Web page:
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Fast friends Gomez, Pandolfo face off tonight

Thursday, 10.25.2007 / 10:00 AM / NHL Insider

By John McGourty - NHL.com Staff Writer

Rangers' center Scott Gomez will face his former team,
the New Jersey Devils, for the first time tonight at MSG.

Dissatisfied with comments he heard earlier this year from the stands during Red Sox-Yankees games, Boston’s star slugger David "Big Papi" Ortiz delivered an important message to the fans.

It was important to fans of all sports.

Paraphrasing, Ortiz said Red Sox players shared with their fans an insatiable desire to beat their rivals every time they play. But they don't share the negative personal feelings they sometimes hear coming from the fans. The players on each side respect each other, Ortiz said. They know they could just as easily be teammates as opponents, given the nature of professional sports. They've seen former teammates switch sides in the rivalry, like Johnny Damon and Mike Myers. No hard feelings, but I'm here to beat you, on the field.

Similarly, a New Jersey Devils fan or a New York Rangers fan might be put off at the sight of Jay Pandolfo and Scott Gomez laughing, giggling and working out together at Mike Boyle's side entrance to hell, er, Mike Boyle's gym in Wilmington, Mass., during the off-season.

Longtime friends and teammates – but now divorced due to free agency -- Pandolfo and Gomez spent the summer working side-by-side to be ready to defeat each other when their teams meet in the regular season.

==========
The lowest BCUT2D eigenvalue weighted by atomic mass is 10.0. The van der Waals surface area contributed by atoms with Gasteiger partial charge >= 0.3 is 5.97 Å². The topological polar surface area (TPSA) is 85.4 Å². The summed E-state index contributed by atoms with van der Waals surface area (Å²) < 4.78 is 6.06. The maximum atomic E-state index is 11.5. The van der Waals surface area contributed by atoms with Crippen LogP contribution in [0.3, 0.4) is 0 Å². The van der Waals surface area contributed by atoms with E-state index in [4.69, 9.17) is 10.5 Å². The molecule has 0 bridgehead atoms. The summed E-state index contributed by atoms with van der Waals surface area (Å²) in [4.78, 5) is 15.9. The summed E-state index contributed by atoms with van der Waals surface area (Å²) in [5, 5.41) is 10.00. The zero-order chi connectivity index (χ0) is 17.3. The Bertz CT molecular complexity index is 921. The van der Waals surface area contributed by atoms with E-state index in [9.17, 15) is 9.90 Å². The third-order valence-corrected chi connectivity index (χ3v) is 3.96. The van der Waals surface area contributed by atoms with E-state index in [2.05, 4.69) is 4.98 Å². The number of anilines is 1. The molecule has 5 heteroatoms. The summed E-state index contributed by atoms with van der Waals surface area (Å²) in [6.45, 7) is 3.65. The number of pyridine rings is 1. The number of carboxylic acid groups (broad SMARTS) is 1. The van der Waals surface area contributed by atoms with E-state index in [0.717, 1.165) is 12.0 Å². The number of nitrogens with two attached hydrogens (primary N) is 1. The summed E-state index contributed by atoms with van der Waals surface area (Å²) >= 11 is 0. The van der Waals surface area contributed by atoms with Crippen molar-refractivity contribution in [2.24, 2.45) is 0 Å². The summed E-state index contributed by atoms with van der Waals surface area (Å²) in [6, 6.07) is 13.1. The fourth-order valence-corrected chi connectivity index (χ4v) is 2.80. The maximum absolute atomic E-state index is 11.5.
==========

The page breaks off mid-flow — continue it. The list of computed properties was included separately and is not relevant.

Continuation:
That first meeting comes tonight (7 p.m. ET) at Madison Square Garden as the Devils pay a visit on the Rangers.

 

Here, the Devils will see Gomez sporting a new look. The No. 1 center on the Devils the past few seasons, Gomez signed a seven-year deal July 1 to play with the New York Rangers

Gomez has just two goals and one assist in his first eight games, not the start he was anticipating

Clearly, life has gotten tougher for Pandolfo too, as the Devils try to find their way under new coach Brent Sutter and have struggled without the offensive artistry that Gomez brought to bear on a nightly basis.

But it's gotten tougher for Gomez, too. By joining the Rangers, he signed up to play eight head-to-head contests this season against the bigger, frustrating, board-pounding Pandolfo, and a total of 56 matchups over the life of his gaudy new contract.

Thus, any interview of the two players had to begin with the following question: